What's so enjoyable about French producer Canblaster's (pictured above) remix of Wafa's "Pop Up" track, which is taken from his Ewid Disco 12" for Sinden's new Grizzly label, is the many forms the house-inspired number takes while always remaining focused entirely on the dancefloor. This new version goes through a few movements with its five-minute runtime; an energetic synth melody and pumping future-house beat kick off the tune before the rhythm cuts into halftime and some massive bass tones are introduced, which is then followed by a fresh marimba melody and more pulsing synth sounds and spaced-out effects. As much as it seems like Canblaster's remix can't decide exactly which direction it wants to take, the quick changes in trajectory blend well with the track's other moments—making for not only great get-down possibilities, but exciting headphone experiences, as well. (via FACT)
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Here is a new take on London-based outfit Allez-Allez's "Weird Science" track, from its recently released Hideous Racket EP. The distorted, warbling dance number is fairly lo-fi and psychedelic in comparison to most club music that comes from the duo's home turf, but still manages to carve out some relatively sluggish grooves. The original is a bit more clear-headed and dancefloor appropriate, but we could still imagine hearing the alternate version close out—or maybe even slowly open up—a DJ set or two.
The UK's Throwing Snow (pictured above) put together this hard-hitting remix for fellow countryman Greymatter and his "Mind Over Matter" track. After a brief intro, the remix's elements are slowly introduced one at a time; beats, synths, sound effects, and bass all step into view at their own leisure, and eventually work out the best way to lead Greymatter's original number into new territories. It's an understandably typical build into a well-produced dubstep tune, one which is bolstered more so by the sounds chosen by Throwing Snow than the directions they head. The Mind Over Matter Remixes Part 2 EP is out July 12.
It's starting to seem that Dâm-Funk releasing a two-disc/five-LP/24-track debut album last year really wasn't that big of a deal for the SoCal funkster. Judging by the extended run of new music Dâm's been doling out at will, dude could probably deliver us a few more Toeachizowns before the Mayan calendar expires. Luckily, each tune added to his repertoire is as consistently rad as those before it, and this one for the Proximal label compilation, Proximity One: A Narrative of a City (out August 10), is no different. "A Day at the Carnival" rocks a particularly high-tempo and upbeat rhythm that are somewhat uncharacteristic for Dâm-Funk, but his standard collection of vintage synth tones and G-funk basslines are as warm and groovy as ever. Dâm-Funk may not be trying out new hats, but at least the one he's got on won't go out of style any time soon. (via Pitchfork)
Lots of bands and producers seem to use the whole 'elusive artist' schtick as a crutch, trying to add an element of mystery to music that's nothing particularly out of the ordinary. Hidden faces, uncertain origins, and poorly defined band line-up aside, ceo makes music that is actually unfamiliar and blurry enough to be called mysterious. "Everything Is Gonna Be Alright," a bonus track not found on the outfit's debut, White Magic, carries a mixed bag of influences—dubstep bass and rhythms, Balearic fuzz and buoyance, tropical instrumentation, simple pop harmonies, and club-inspired vocal sampling—that mesh into a sound as ambiguous as it is inviting. The song is a standard length, but feels like an all-too-brief glimpse into a realm of new musical possibilities.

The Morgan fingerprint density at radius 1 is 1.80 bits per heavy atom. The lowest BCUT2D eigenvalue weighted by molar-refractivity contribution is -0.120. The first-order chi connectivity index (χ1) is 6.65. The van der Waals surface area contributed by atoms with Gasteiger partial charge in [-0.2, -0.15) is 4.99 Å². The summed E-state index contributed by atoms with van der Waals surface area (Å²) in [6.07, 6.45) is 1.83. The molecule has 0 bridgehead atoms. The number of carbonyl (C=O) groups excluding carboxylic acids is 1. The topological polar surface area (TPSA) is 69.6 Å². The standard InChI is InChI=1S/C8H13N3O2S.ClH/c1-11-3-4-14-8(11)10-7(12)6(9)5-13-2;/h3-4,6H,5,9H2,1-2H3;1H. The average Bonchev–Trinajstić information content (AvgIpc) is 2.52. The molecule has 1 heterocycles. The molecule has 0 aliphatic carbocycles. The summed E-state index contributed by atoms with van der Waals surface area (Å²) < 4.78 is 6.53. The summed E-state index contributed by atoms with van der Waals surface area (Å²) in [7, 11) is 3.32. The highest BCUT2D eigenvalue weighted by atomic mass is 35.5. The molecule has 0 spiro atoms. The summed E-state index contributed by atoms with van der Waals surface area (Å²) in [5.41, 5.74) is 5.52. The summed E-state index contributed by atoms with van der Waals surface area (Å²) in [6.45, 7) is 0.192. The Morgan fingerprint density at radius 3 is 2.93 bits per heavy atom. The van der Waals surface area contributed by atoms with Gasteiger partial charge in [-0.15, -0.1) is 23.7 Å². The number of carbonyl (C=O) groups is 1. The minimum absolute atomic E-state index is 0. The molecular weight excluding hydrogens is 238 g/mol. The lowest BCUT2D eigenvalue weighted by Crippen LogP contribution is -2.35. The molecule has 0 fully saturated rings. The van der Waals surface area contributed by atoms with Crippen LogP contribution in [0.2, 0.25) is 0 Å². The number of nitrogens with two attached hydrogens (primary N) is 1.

It probably goes without saying, but MIA's upcoming quasi-self-titled third album, /\/\ /\ Y /\, is sure to be oddly accessible, completely meta, and predictably off-center; so it's no surprise that those three phrases go a long way toward describing this extended version of "Tekquilla," the latest cut to creep out from the tightly guarded new record. The track features rap star Nicki Minaj for a quick verse, which, despite being totally tacked on at random, proves a solid wingman for Maya's sing-song vocals. And though they were never mentioned as possible production contributors, we wouldn't be entirely shocked if Basement Jaxx were credited with the instrumental, as it's overwrought with innumerable micro-samples, blaring synths and sound effects from the repertoire of the re-emerging rave era, and an all-around air of bombastic noise pollution. Still, this is pop music at its most modern and innovative form. (via FADER)
We usually don't get much in the realm of "downer" music here at XLR8R, so hopefully you'll appreciate the brief change of pace. This somber tune was produced by RJD2 for Ohio-born MC Copywrite, who penned the lyrics for "Forever and a Day." Copywrite wrote the song in remembrance of those who have passed on—specifically, his friend and musical partner Camu Tao and his father Peter James Nelson. It's a sentiment which meshes ideally with RJ's slow-grooving, tastefully mellow instrumental, and even the softly sung chorus from D.C. indie band Middle Distance Runner. "Forever and a Day" will be released on Copywrite's forthcoming full-length, The Life and Times of Peter Nelson, in October.
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